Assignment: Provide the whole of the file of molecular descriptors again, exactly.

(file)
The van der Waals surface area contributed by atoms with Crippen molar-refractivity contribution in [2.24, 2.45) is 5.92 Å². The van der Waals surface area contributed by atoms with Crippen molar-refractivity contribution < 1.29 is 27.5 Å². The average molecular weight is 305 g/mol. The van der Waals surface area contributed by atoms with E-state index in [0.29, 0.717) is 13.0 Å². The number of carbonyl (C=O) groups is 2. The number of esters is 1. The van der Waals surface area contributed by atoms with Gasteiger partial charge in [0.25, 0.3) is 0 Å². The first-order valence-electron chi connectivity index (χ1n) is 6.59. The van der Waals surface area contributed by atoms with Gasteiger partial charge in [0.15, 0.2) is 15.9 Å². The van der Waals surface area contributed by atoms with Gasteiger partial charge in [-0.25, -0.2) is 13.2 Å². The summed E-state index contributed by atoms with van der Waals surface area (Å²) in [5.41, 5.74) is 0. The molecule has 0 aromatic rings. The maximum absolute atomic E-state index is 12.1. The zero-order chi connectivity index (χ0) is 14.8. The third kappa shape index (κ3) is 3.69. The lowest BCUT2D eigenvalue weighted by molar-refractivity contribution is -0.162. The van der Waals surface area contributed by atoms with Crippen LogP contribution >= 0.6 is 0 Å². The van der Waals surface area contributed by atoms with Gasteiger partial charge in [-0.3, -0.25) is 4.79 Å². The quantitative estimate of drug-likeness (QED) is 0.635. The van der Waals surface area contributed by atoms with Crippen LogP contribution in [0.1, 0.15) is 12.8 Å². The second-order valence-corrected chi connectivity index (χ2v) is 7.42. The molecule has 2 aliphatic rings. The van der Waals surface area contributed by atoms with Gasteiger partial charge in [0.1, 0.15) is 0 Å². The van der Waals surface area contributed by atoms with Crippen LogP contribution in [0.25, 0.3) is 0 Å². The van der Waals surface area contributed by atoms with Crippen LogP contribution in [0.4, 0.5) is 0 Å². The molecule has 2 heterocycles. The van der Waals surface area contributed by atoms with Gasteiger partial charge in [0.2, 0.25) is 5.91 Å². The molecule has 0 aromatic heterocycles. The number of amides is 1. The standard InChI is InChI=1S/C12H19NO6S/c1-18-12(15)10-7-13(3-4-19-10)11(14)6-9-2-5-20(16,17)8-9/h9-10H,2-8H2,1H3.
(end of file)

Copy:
The van der Waals surface area contributed by atoms with Crippen molar-refractivity contribution in [2.24, 2.45) is 5.92 Å². The van der Waals surface area contributed by atoms with Crippen molar-refractivity contribution < 1.29 is 27.5 Å². The average molecular weight is 305 g/mol. The van der Waals surface area contributed by atoms with E-state index in [0.29, 0.717) is 13.0 Å². The number of carbonyl (C=O) groups is 2. The number of esters is 1. The van der Waals surface area contributed by atoms with Gasteiger partial charge in [0.25, 0.3) is 0 Å². The first-order valence-electron chi connectivity index (χ1n) is 6.59. The van der Waals surface area contributed by atoms with Gasteiger partial charge in [0.15, 0.2) is 15.9 Å². The van der Waals surface area contributed by atoms with Gasteiger partial charge in [-0.25, -0.2) is 13.2 Å². The summed E-state index contributed by atoms with van der Waals surface area (Å²) in [5.41, 5.74) is 0. The molecule has 0 aromatic rings. The maximum absolute atomic E-state index is 12.1. The zero-order chi connectivity index (χ0) is 14.8. The third kappa shape index (κ3) is 3.69. The lowest BCUT2D eigenvalue weighted by molar-refractivity contribution is -0.162. The van der Waals surface area contributed by atoms with Crippen LogP contribution >= 0.6 is 0 Å². The van der Waals surface area contributed by atoms with Gasteiger partial charge in [-0.3, -0.25) is 4.79 Å². The quantitative estimate of drug-likeness (QED) is 0.635. The van der Waals surface area contributed by atoms with Crippen LogP contribution in [0.1, 0.15) is 12.8 Å². The second-order valence-corrected chi connectivity index (χ2v) is 7.42. The molecule has 2 aliphatic rings. The van der Waals surface area contributed by atoms with Gasteiger partial charge in [0.1, 0.15) is 0 Å². The van der Waals surface area contributed by atoms with Crippen LogP contribution in [0.25, 0.3) is 0 Å². The van der Waals surface area contributed by atoms with Crippen LogP contribution in [0.4, 0.5) is 0 Å². The molecule has 2 heterocycles. The van der Waals surface area contributed by atoms with Gasteiger partial charge in [0.2, 0.25) is 5.91 Å². The molecule has 0 aromatic heterocycles. The number of amides is 1. The standard InChI is InChI=1S/C12H19NO6S/c1-18-12(15)10-7-13(3-4-19-10)11(14)6-9-2-5-20(16,17)8-9/h9-10H,2-8H2,1H3.